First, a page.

Thursday, April 30, 2009

Construction: "General Contractor Proper Payment Procedure"

When dealing with private funding for a construction project, it is extremely important that you follow the lien law procedures prior to releasing any money to the general contractor or subcontractors. Failure to do so may result in you having to pay more than the agreed to contract price. Prior to receiving any payment, the general contractor should submit to the architect a payment application with a schedule of values. The architect should then conduct a thorough inspection of the items identified in the payment application and schedule of values. The architect must then report to the owner whether the work has been properly completed and what amount should be released to the general contractor. The general contractor must provide the owner with releases through the date of payment from the general contractor and all the subcontractors and material suppliers that have been involved in the project. Only then will payments made be considered proper payments and the owner is protected from paying more than the contract price.

Thursday, January 22, 2009

Florida Statute 553 vs. The Economic Loss Rule

Florida Statute 553.84 created a civil cause of action against a person who commits a building code violation. The Supreme Court of Florida held in Comptech International, Inc. v. Milam Commerce Park, LTD that the economic loss rule does not bar a claim under 553.84. Typically, the economic loss rule prevents a Plaintiff from bringing a tort action when the loss arises out of a contract and there is no personal injury nor property damage. However, the Florida Supreme Court held that the economic loss rule does not apply to a statutory claim such as Florida Statute 553.84.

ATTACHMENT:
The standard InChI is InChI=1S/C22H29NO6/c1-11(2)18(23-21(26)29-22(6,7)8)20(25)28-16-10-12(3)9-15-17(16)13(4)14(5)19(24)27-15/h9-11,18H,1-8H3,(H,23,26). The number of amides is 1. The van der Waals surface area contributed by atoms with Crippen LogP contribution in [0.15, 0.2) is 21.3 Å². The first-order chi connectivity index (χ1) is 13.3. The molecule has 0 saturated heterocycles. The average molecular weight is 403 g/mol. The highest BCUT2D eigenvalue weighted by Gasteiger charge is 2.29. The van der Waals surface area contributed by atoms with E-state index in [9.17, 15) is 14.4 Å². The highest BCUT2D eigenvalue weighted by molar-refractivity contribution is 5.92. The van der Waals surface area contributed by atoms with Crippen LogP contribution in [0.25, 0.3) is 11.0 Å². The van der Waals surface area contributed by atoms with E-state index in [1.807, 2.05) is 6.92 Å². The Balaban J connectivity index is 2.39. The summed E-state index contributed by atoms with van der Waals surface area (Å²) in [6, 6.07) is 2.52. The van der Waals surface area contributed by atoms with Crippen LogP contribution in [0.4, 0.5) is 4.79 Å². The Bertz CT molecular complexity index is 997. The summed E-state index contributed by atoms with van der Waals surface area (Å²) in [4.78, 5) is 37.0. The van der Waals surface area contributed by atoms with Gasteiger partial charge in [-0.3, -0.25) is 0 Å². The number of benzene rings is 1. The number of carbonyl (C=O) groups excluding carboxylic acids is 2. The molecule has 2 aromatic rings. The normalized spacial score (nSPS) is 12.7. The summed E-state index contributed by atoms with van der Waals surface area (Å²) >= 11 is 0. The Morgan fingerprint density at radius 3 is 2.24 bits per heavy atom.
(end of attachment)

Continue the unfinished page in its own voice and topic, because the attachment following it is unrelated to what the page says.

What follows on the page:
Tuesday, January 6, 2009

The Impact of Trytek on Construction Lien Attorney's Fees

In Florida, attorney’s fees may be awarded in only two circumstances. First, there is a statute that provides for attorney’s fees or second, it is based on a prior agreement between the parties (in a contract). The Florida Lien Law provides attorney’s fees for the prevailing party in an action to enforce a construction lien. Last month, in Trytek v. Gale Industries, the Florida Supreme Court ruled that in an action to enforce a construction lien, the court must apply the “significant issues” test to determine which party is entitled to reasonable attorney’s fees under the lien law, even when the lienor obtains a judgment on the lien. This means that the court should look to see which issues were before it and which party prevailed on those particular issues. In other words, which party achieved the benefit it sought in the suit. Just because a claimant receives a judgment does not mean that he is the prevailor in the suit. For example, in the above case, the issue was the amount of setoff the owners were entitled to on a lien filed by a contractor. Since the issue was the amount of the set off and the owners obtained almost the entire amount of the setoff they sought in suit, the court determined they were the prevailing party. The court went even further and stated that this was a flexible and equitable rule and that a court has the discretion to determine that neither party prevailed on the significant issues and that neither party is entitled to attorney’s fees. Thoughts???